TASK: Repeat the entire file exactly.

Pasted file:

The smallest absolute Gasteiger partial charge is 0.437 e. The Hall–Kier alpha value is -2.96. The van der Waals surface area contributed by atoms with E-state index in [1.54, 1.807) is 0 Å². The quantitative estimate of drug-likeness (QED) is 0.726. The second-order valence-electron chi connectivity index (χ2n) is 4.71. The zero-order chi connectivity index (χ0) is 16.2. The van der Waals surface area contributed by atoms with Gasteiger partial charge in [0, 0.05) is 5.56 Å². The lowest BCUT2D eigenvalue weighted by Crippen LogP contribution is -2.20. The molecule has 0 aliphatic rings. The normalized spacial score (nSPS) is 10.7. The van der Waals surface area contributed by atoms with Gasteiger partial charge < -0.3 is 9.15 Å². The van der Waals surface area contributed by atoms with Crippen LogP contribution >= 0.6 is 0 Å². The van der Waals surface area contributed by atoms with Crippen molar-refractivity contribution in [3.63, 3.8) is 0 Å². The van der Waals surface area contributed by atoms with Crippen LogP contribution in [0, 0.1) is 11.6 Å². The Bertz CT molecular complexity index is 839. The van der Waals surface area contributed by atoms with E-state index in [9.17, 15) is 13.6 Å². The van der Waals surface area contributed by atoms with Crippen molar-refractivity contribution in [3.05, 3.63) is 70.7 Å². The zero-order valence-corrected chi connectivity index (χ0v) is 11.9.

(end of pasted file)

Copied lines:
The smallest absolute Gasteiger partial charge is 0.437 e. The Hall–Kier alpha value is -2.96. The van der Waals surface area contributed by atoms with E-state index in [1.54, 1.807) is 0 Å². The quantitative estimate of drug-likeness (QED) is 0.726. The second-order valence-electron chi connectivity index (χ2n) is 4.71. The zero-order chi connectivity index (χ0) is 16.2. The van der Waals surface area contributed by atoms with Gasteiger partial charge in [0, 0.05) is 5.56 Å². The lowest BCUT2D eigenvalue weighted by Crippen LogP contribution is -2.20. The molecule has 0 aliphatic rings. The normalized spacial score (nSPS) is 10.7. The van der Waals surface area contributed by atoms with Gasteiger partial charge < -0.3 is 9.15 Å². The van der Waals surface area contributed by atoms with Crippen LogP contribution >= 0.6 is 0 Å². The van der Waals surface area contributed by atoms with Crippen molar-refractivity contribution in [3.63, 3.8) is 0 Å². The van der Waals surface area contributed by atoms with Crippen LogP contribution in [0, 0.1) is 11.6 Å². The Bertz CT molecular complexity index is 839. The van der Waals surface area contributed by atoms with E-state index in [9.17, 15) is 13.6 Å². The van der Waals surface area contributed by atoms with Crippen molar-refractivity contribution in [3.05, 3.63) is 70.7 Å². The zero-order valence-corrected chi connectivity index (χ0v) is 11.9.